5. Find a laundry near where you are staying and use it. In a pinch use the hotel shower and let clothes dry overnight (a portable clothes line is great for this).
  6. Wear shoes that are comfortable for airplanes (e.g. the change in air pressure will make your feet swell), and that are easy to get on and off as you go through airport security
  7. Wear layered clothing so you can adjust your comfort temperature easily
  8. Get yourself ready to go through airport security before you get there. Remove metal objects and put them in your bag or coat. Loosen you shoelaces. Unzip your laptop part of the bag. Don’t be the person who holds up the line doing all this (and more) at the screening point.
  9. Know where your passport is at all times. Do not lose this as replacing it will take time and money and will interrupt your travels.
  10. Carry enough cash for a few days’ worth of incidentals. If you carry more than that you will worry about losing it.
  11. Only use your credit and debit cards at reputable merchants. If in doubt use cash. Also, use credit card over debit card as it’s easier to get your money back if it’s used for fraudulent purposes.
  12. Take and wear comfortable walking shoes that suit multiple purposes. My favorites are black fashion sneakers as they can be used for casual and semi-casual events.
  13. Take something to read or listen to while traveling. Make sure you have quality headphones.
  14. Take a spare lithium battery for recharging your devices (make sure it’s fully charged)
  15. Use Google maps and any other favorite travel apps. I have a folder on my phone just for travel apps of all sorts.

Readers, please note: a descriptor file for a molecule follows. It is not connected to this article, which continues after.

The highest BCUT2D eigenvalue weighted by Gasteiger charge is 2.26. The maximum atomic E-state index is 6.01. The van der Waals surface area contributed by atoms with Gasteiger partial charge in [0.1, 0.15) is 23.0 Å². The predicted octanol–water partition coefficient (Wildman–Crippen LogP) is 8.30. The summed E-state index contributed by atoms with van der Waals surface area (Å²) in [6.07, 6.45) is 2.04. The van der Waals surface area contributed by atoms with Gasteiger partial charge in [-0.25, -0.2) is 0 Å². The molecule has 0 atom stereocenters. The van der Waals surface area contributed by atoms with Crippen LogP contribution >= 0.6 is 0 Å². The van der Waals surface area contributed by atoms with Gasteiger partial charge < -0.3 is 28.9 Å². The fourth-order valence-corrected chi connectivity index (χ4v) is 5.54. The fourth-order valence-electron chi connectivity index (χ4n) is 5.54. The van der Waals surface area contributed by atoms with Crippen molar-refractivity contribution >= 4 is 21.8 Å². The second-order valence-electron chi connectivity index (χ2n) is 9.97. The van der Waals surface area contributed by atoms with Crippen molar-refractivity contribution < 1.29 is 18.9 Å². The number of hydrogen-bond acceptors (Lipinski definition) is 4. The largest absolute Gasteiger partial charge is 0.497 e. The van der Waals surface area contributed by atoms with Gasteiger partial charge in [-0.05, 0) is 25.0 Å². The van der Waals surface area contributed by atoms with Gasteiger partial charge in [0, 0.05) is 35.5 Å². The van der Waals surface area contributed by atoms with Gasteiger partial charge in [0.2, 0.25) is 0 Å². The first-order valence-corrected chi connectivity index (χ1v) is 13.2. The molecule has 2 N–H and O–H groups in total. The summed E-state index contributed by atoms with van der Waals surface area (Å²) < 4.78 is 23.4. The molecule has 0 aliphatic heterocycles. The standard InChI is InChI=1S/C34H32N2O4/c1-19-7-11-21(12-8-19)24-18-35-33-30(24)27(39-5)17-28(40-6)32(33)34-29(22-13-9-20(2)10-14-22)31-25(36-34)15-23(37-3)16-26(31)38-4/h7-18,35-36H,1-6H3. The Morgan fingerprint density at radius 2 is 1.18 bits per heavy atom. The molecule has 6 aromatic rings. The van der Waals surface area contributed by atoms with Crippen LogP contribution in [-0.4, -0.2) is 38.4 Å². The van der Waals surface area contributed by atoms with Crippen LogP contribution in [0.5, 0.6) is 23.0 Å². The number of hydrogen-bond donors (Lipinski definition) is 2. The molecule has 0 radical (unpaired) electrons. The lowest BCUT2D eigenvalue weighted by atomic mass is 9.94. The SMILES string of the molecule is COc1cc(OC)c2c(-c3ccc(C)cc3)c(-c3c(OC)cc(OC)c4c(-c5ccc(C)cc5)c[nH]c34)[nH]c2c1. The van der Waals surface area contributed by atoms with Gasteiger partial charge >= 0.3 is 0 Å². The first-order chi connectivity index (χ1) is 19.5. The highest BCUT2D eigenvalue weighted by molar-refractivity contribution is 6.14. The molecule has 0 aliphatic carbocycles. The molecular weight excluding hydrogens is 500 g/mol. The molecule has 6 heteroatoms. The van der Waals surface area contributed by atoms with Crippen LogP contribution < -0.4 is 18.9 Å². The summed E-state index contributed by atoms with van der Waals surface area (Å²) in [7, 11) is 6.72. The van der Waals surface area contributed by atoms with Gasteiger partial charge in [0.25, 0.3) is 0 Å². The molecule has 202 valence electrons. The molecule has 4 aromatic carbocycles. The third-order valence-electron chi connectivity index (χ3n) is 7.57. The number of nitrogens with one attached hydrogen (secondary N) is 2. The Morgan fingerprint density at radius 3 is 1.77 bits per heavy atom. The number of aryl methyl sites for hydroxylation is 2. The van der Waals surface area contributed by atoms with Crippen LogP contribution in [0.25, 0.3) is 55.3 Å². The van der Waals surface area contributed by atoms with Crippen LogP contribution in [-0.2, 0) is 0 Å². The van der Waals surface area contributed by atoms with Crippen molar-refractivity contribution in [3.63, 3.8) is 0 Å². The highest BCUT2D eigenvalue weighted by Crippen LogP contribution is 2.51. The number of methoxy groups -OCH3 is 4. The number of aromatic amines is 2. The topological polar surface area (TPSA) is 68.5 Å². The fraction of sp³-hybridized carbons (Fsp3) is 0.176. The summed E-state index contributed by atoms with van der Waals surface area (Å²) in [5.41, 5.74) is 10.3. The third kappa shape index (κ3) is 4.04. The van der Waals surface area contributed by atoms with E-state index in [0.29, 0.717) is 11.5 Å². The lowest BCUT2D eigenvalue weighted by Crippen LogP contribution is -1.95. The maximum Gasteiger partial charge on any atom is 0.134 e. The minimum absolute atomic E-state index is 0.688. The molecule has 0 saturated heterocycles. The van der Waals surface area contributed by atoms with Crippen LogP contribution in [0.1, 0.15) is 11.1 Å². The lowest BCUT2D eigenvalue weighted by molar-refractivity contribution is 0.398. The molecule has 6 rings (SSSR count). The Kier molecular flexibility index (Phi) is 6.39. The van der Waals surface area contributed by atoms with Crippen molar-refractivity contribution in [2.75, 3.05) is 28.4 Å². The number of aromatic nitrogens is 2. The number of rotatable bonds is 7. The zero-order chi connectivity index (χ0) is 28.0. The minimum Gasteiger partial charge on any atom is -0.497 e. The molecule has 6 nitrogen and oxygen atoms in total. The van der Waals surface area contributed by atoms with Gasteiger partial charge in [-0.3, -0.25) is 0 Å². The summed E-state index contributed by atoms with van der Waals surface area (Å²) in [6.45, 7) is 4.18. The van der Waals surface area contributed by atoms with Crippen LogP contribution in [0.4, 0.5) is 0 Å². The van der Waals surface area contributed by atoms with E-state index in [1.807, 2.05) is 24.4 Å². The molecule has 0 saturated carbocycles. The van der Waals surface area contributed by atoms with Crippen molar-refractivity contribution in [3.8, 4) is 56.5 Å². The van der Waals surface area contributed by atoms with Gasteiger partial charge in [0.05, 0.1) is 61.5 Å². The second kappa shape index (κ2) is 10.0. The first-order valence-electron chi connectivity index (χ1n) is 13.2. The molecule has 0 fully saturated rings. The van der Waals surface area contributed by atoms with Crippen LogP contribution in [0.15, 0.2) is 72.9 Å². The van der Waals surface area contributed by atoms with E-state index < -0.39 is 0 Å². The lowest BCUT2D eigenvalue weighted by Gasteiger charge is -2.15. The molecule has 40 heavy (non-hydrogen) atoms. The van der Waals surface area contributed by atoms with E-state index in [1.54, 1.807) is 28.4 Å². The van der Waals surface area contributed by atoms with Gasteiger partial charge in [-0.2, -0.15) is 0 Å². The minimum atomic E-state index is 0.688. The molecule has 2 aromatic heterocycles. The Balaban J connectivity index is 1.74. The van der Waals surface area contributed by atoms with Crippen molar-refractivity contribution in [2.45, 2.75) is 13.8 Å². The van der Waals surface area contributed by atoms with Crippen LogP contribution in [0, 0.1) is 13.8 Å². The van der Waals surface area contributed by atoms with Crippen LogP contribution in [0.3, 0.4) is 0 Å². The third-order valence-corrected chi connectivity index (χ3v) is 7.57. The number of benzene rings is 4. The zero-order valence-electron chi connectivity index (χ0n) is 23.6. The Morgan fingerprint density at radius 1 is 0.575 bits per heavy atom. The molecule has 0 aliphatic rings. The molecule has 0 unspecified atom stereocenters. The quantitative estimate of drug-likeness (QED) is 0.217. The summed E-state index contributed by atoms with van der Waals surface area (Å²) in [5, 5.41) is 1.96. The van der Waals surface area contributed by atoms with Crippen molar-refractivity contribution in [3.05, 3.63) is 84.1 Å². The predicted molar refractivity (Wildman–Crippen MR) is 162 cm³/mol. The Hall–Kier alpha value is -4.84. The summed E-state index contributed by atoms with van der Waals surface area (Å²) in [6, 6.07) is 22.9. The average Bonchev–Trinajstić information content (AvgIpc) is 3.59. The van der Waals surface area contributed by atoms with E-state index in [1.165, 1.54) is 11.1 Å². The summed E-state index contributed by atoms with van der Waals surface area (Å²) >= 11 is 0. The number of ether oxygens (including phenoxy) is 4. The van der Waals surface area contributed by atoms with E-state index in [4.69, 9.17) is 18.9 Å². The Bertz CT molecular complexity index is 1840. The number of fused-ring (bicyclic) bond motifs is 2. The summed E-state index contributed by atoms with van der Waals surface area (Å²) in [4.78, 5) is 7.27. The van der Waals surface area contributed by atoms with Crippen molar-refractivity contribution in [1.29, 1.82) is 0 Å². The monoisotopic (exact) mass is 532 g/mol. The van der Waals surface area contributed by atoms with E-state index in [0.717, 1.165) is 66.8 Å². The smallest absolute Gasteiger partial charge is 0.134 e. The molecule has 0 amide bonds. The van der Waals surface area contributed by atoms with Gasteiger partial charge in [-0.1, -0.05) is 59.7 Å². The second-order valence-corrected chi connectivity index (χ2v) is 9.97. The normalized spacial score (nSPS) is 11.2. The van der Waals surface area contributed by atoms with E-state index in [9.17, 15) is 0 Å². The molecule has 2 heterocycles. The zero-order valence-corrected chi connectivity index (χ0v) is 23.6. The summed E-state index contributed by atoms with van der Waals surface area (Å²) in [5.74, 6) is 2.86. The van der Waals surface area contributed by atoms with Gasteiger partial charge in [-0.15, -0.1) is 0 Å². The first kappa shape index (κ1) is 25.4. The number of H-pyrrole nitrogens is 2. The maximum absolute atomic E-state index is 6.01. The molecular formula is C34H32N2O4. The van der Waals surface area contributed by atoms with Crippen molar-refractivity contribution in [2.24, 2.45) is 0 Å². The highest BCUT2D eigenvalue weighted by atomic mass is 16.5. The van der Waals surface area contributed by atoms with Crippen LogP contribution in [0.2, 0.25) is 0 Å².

16. Make sure you have purchased cell phone data for your destination. If you are there for a while consider getting a local SIM card and pre-pay plan.
  17. Make sure you have easy access to all your reservation details. You may need these to show customs officials, taxi drivers or to check in. Have them in the local language if possible.
  18. Know a few basic phrases for the country you are traveling to if it uses another language.
  19. Take a small bottle of hand sanitizer and use it frequently.
  20. Make sure you have travel insurance, and know the terms and conditions of it.
  21. Take a sealable laundry bag for your used clothing. Making sure it’s sealable ensures that the rest of your luggage doesn’t smell like worn clothing.
  22. Ensure that copies/photocopies of all your important travel documents are stored in the cloud or with someone back home. This way if you lose one you can speed of the replacement process by knowing numbers etc
  23. Take easy iron clothing. Some brands advertise themselves as non-iron but that simply isn’t true unless it’s 100% synthetic fabric and you don’t want to be wearing that. Take easy iron clothing and if the hotel you are staying at doesn’t have an iron you can hang it in the bathroom when you shower, and the steam will “iron” it for you.
  24. Do not look like tourist. Do not be the person wearing cargo pants, hiking shoes, fleece jacket, backpack and/or bum bag. You wouldn’t dress that way for wandering around the streets of your home town so why are you dressed like that now?
  25. Buy quality luggage. There is nothing worse than seeing your luggage come off a airport carousel with a broken zip or ripped surface.
  26. Dress for your destination. You may leave a warm destination and be dressed for that, but once you get to the other side of the planet and its winter and all your cold weather gear is lost with your luggage you will feel good knowing you have layers of clothing with you.
  27. Essentials are wallet, phone and passport - if you have these you can get other things you have forgotten.
  28. Make sure you have the necessary visa's etc. Nothing worse than getting to a new country and finding out you can't enter because you have the wrong visa.

What did I forget? What are your best travel tips?